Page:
The overwhelming sense was that we were there for each other. That we didn't need $50,000 to close a street, we didn't need an entry fee of $3,000 or even $300. We walked proud, we walked together, and we walked for each other. To all those who have been excluded by fees and glitzy champaign drinking floats and "exclusive" as a marketing tool, we communicated that they deserve Pride as much as anyone else under the rainbow, that we are proud to be part of the same rainbow communities.
So back in my kitchen, I choose 20 mouth-watering flavours of ice blocks for our taste testing party. I think of the upcoming Wellington Pride Festival, which now has 2 separate events – one Pride hīkoi, or march, which has been around for yonkers, and the new Wellington International Pride Parade, born of disagreements about corporate sponsorship. I understand both sides of these tensions, I know it costs money to run an event, and that no capital city can kick overseas embassies out of their Pride Parade, but I know that I want my local Pride events to feel like my Wellington community, not like an advertising pageant for the well-to-do and the politically connected.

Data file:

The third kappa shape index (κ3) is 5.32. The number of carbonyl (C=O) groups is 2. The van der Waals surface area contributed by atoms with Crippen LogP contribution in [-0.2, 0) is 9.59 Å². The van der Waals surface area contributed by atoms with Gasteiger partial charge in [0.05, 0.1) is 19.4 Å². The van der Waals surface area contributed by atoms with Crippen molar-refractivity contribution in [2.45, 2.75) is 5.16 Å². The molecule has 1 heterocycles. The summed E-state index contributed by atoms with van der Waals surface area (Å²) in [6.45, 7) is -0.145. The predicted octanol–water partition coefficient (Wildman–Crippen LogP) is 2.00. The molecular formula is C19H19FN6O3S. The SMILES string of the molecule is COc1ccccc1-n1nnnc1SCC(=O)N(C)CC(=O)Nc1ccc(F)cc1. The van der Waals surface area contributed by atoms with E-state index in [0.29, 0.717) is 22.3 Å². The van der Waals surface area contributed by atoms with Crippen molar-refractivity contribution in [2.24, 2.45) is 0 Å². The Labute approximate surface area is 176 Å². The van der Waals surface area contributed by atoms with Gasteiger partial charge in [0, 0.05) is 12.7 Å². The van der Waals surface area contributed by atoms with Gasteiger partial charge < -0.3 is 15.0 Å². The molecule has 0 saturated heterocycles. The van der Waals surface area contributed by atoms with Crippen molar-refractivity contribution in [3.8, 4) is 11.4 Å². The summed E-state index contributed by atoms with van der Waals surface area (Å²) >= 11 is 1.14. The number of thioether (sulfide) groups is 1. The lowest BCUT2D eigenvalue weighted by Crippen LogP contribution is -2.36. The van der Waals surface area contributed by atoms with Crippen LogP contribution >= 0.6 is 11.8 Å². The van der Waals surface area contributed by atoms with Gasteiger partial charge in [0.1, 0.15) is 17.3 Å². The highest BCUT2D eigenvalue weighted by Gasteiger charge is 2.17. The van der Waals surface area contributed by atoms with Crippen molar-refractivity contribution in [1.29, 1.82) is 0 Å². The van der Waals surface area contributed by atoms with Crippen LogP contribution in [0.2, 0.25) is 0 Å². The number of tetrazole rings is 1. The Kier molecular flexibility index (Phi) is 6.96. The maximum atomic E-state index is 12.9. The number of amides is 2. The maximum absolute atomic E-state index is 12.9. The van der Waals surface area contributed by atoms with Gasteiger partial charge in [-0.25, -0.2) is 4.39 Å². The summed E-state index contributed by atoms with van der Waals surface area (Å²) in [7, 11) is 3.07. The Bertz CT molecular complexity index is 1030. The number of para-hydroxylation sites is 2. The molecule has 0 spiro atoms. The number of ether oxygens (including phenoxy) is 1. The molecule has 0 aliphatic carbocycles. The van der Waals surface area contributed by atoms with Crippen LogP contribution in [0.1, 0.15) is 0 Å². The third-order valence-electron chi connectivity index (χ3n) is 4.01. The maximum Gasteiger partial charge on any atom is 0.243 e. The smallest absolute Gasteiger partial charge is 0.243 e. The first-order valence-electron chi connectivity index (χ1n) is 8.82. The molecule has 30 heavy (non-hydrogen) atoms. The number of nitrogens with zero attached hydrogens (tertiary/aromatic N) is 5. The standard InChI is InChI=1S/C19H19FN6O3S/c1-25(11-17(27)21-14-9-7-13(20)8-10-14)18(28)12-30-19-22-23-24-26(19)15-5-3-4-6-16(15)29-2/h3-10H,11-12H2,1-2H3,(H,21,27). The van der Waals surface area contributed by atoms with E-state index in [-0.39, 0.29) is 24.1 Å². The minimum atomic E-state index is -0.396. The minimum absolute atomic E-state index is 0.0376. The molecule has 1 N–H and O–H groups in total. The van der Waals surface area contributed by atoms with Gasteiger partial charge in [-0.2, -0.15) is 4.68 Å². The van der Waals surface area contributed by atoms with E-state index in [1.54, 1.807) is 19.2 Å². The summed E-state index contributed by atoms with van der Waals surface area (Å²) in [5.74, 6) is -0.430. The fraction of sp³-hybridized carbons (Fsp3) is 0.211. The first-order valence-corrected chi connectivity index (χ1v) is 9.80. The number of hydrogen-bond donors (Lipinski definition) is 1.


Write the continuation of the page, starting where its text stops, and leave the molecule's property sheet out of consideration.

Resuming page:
I wonder, 20 years from now, what will we look back on and feel pride about? What will the choices we make today, as communities, communicate to our children and the rainbow rangatahi of the future?
* The Dominion Post's special masthead is to welcome all to the Wellington International Pride Festival, which runs until March 24, and the 2019 International Lesbian, Gay, Bisexual, Trans and Intersex Association conference, at the Michael Fowler Centre from March 18-22.
photos by Robert Kitchin from stuff, Cameron Burnell & Torbakhopper